Many were surprised when Moore was promoted to the Cabinet. However during his time in the Cabinet he has proven himself to be a safe pair of hands and avoid any major cock-ups. He may be rather lacklustre, but Moore will find himself at the heart of independence referendum standing shoulder to shoulder with Alistair Darling at the forefront of the ‘Better Together’ campaign over the next year.

12. (-) Steve Webb

Minister of State, Department for Work and Pensions

Deeply cerebral, Webb was tipped as a possible leadership candidate in the last Lib Dem leadership election, but decided instead to back Nick Clegg. He got his reward by being appointed to his dream role as Pensions Minister at the Department of Work & Pensions. Widely seen to be on the left of the party, Webb is acknowledged as an expert in his field by politicians across the political divides. He has joked that his auto-enrolment pension policy can be deemed a success because it hasn’t created any headlines, good or bad.

13. (+6) Norman Lamb

Minister of State, Department for Health

In 2010 it was widely expected that Lamb would become health minister, but it was rumoured this was vetoed by the then Health Secretary Andrew Lansley. However, when Lansley was replaced with Jeremy Hunt in the reshuffle, Lamb was finally given the health brief, after a brief sojourn as a BIS minister. A doughty campaigner and good front bench performer, in 2013 he has been quietly effective and remains close to the leadership. His new "slickback" haircut has led to all sorts of rumours about his ambition.

14. (-8) Simon Hughes

Deputy Leader of the Liberal Democrats

After 20 years as a leading player in Lib Dem politics – often described as the best leader they never had – Hughes’s star was very much on the wane. Yet as the party’s deputy leader, he has found a new lease of life and his role as "conscience of the party" is giving him a role in which he feels free to critique the coalition and play up to his self-styled role as protector of all things liberal. This year has been comparatively quiet in recent years, but his influence remains.

15. (+1) Jo Swinson

Parliamentary Under Secretary of State for Business, Innovation and Skills

In a meteoric rise Swinson went from PPS to Vince Cable, to PPS to Nick Clegg, and now minister at the Business Department. Many have speculated she is at BIS to keep Cable in check on behalf of Clegg. Whatever the reason, it falls to her and the rest of her BIS colleagues to keep British business growing over the next few years. Her husband Duncan Hames is Clegg’s PPS, solidifying their position as the party’s power couple. Swinson is an impressive media performer, and the highest ranking woman on this list. Criticism of her role in the Rennard scandal hasn’t diminished her influence.

16. (-1) Lynne Featherstone

Parliamentary Under Secretary, Department for International Development

Feisty and telegenic, Lynne Featherstone was a low-key winner in the reshuffle, securing a long-held ambition to move to international development issues and avoid being pigeonholed permanently as "the equalities person". Very popular with party members, the absence of equal marriage from the Coalition Agreement did not stop her taking it to the verge of legislation before last year’s reshuffle. Far less active on social media than before entering government, Featherstone still continues to be one of the higher profile Liberal Democrats online. This year she has brought the issue of Female Genital Mutilation to the attention of the media and the public.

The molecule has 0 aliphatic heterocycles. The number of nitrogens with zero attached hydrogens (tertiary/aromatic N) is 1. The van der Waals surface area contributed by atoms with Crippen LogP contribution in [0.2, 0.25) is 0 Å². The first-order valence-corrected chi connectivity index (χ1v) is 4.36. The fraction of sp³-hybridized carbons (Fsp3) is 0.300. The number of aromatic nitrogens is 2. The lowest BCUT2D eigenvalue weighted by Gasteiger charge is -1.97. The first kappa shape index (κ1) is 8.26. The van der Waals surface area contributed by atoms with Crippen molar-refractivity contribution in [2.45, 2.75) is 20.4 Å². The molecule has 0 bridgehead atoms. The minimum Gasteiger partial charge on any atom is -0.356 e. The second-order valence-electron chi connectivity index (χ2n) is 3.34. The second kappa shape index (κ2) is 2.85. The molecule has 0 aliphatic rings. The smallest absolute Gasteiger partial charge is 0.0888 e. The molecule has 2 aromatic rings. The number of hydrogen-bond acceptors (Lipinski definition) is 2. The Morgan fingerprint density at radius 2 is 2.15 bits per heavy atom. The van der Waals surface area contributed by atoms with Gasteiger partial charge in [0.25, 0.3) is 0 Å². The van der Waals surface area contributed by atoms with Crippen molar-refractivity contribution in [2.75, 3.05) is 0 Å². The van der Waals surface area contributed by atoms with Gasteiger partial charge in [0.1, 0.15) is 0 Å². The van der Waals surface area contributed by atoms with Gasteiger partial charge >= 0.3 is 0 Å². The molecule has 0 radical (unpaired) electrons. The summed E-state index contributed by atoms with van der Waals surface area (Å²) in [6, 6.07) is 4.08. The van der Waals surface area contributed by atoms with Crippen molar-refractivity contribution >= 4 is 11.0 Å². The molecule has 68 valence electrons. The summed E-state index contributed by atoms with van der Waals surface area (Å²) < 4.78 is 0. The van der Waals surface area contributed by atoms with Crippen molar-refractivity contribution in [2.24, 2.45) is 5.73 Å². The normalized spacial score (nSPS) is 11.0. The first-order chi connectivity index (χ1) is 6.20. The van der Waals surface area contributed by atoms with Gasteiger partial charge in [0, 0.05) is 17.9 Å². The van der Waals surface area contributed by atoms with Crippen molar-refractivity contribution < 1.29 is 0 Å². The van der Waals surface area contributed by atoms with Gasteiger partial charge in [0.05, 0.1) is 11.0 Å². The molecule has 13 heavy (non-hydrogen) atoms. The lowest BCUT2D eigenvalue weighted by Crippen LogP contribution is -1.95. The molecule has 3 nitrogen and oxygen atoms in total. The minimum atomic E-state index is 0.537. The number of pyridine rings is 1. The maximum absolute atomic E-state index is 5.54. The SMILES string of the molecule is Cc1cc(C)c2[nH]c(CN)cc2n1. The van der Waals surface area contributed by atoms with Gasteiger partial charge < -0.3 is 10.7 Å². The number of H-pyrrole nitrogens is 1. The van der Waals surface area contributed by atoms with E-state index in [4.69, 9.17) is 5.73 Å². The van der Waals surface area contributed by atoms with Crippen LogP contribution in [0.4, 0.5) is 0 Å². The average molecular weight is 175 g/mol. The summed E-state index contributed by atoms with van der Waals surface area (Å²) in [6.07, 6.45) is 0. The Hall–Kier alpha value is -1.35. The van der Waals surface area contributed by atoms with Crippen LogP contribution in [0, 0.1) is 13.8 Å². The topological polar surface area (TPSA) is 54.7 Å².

17. (+1) Norman Baker

Parliamentary Under Secretary of State for Transport

The maverick’s maverick, Baker is seen as an obsessive, even by his party colleagues. He has been a surprise success as a Minister and is one of the few Lib Dems who seems to understand the concept of collective responsibility. He is the only Transport Minister who has remained in post since 2010, and as the only Lib Dem in the department he has consistently fought against any plans over Heathrow expansion and kept HS2 as the department’s top priority.

18. (+2) Julian Huppert

Lib Dem MP for Cambridge

Another great year for Julian Huppert who remains the highest ranked backbencher on the list. In a Lib Dem Voice poll of the most impressive new Liberal Democrat MP elected in 2010 Huppert topped the poll. He is independently minded and on the left of his party; he voted against any increase in tuition fees and is a passionate anti-nuclear weapons campaigner. Huppert may be a key rebel on the Lib Dem benches, but over the past year he has grown in stature and is widely respected by the leadership for his intellect. This year has saw him battle with the Coalition over the Data Communications Bill, Trident, and Syria. He even accused some of his Parliamentary colleagues of bullying him.

19. (NEW) Polly Mckenzie

Senior policy and strategy adviser to Nick Clegg

One of the Lib Dems’ brightest young talents, Polly Mackenzie was Clegg’s senior policy adviser when he was Home Affairs Spokesman and resigned her post to be part of his leadership campaign team. She exercised great influence over policy and wrote Nick Clegg’s important speeches. After the election she was catapulted to the centre of the coalition as deputy to Steve Hilton in Downing Street. Despite a break for maternity leave – with another one later this year – she remains one of Clegg’s closest and most trusted advisers, and will have a key input into the election manifesto and the election campaign.

20. (+3) Willie Rennie

Leader, Scottish Liberal Democrats